In 2008 I presented to the Congress for the New Urbanism’s NextGen conference. NextGen seeks to be at the vanguard of New Urbanists’ ideas and practices. In addition to providing a forum for new ideas, NextGen facilitated an open-source program which encouraged presenters to work with conference attendees to improve their ideas in small break-out groups.
At NextGen, I proposed a model for using open-source or Crowdsourced placemaking to make large master-planned communities more authentic. This tool would be a cost-effective counter-measure to the sameness that can result from a single builder or developer creating a large community out of whole cloth. Open-source planning would enable a diverse group to collaborate on a single project. In theory, residents of the community and others who would benefit from an innovative, inspiring, and exceptional neighborhood, would upload designs for plazas, parks, homes and buildings to a central idea bank where the developer could calibrate and build them. Well-designed communities attract a higher-than-average share of Creatives who would want to see their plans added to their community. Though my idea was well received, gaps in existing technologies made it unworkable. Fast-forward to 2012: the technology is available to allow for a collaborative platform of this scale. Where to start?
As proposed my open source planning platform would have enabled architects and builders to contribute existing designs to the group to be calibrated and built in their community. By sharing an existing asset- a set of building plans, for example- the collaborator is providing something of real value to their community which can then be reused for the incremental cost of calibrating the design. By modifying that model slightly, I envisioned a platform that enables a diverse group to contribute successful social programs that would improve the eleven SA2020 vision areas. As with open-source planning, calibration of those programs would be a critical element to their success and sustainability. The scale of the model has changed, but so has the technology. Facebook recently reported that 483 million people used their site every day. Our ability to reach and harness the power of the crowd has never been greater, though we are still grappling with efficient ways to deploy the “resource of we”.
Social problems lend themselves to Crowdsourced solutions. We know that communities of disparate demographic and economic make-ups struggle with similar issues. Educational performance, transportation, and health and fitness levels are areas that virtually every US community is working to improve. We are all incentivized to find solutions to those problems by virtue of the fact that we are all paying for the programs and policies that perpetuate the status quo. Given the choice between funding success and failure, I choose success. There are places that are improving their performance on key quality of life issues. These are the bright spots that need to be replicated and calibrated en-masse across the country.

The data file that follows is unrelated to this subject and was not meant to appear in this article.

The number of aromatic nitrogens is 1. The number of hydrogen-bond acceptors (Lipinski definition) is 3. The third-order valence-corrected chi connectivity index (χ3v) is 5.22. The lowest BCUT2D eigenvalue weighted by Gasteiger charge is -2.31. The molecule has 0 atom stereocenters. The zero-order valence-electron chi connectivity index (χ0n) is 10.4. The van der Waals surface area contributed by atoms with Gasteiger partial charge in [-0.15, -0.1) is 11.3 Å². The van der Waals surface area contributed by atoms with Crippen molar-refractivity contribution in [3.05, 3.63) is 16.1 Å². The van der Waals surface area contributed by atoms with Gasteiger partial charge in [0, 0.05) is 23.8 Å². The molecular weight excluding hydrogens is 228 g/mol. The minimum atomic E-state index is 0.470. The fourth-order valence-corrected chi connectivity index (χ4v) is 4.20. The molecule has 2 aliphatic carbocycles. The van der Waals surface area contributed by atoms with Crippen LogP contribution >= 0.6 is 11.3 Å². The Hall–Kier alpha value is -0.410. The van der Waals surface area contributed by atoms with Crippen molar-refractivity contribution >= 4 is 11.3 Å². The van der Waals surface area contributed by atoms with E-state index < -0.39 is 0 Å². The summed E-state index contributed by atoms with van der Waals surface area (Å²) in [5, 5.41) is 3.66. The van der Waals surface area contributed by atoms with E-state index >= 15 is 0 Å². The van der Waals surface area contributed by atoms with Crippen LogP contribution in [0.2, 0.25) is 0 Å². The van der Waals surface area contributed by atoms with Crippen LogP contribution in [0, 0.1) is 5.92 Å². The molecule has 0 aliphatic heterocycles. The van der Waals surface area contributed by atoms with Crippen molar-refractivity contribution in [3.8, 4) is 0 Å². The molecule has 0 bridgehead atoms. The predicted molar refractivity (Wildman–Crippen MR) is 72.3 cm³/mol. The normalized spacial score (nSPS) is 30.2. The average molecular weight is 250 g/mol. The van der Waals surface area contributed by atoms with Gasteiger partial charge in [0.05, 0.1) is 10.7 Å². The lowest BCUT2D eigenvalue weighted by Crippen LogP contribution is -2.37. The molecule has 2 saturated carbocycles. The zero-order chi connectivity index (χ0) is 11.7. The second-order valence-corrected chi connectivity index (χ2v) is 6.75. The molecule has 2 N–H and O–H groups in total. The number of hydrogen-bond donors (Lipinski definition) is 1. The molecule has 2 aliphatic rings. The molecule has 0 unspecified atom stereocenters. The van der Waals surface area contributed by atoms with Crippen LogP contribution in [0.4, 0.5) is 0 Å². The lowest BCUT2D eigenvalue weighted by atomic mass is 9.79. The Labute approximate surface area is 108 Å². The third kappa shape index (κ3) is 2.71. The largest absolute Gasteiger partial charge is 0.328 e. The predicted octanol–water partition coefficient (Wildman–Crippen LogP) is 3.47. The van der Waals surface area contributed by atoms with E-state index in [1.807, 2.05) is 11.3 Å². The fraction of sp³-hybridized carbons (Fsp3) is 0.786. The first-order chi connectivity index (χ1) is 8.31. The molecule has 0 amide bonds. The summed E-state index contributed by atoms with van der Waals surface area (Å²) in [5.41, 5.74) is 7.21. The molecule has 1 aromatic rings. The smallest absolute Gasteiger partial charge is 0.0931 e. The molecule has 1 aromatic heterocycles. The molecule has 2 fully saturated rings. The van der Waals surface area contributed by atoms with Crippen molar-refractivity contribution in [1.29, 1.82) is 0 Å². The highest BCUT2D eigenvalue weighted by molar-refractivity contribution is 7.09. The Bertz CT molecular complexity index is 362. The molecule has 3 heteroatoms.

The Change Agents in Residence platform seeks to identify those bright spots and then systematically replicate and calibrate their successful programs here in our own neighborhoods. It is the act of replicating and calibrating that requires local understanding, involvement, and participation. An excellent example of the success of this replication and calibration system is the Smart Code. The Smart Code is an open source form-based planning code which is distributed by the nonprofit Center for Applied Transect Studies (CATS). Now in its ninth version, the Smart Code has been calibrated and adopted by over 100 municipalities nationwide. The code itself is excellent and free, what the communities pay for are the experts who work with local staff to calibrate and implement it.
There are plenty of bright spots out there and the technology now exists to identify and aggregate them on a national scale. What we need next is an entity, a funding plan, and a process for replicating and calibrating successful programs here in San Antonio. Eventually this program is going to need a staff and a home…anyone interested?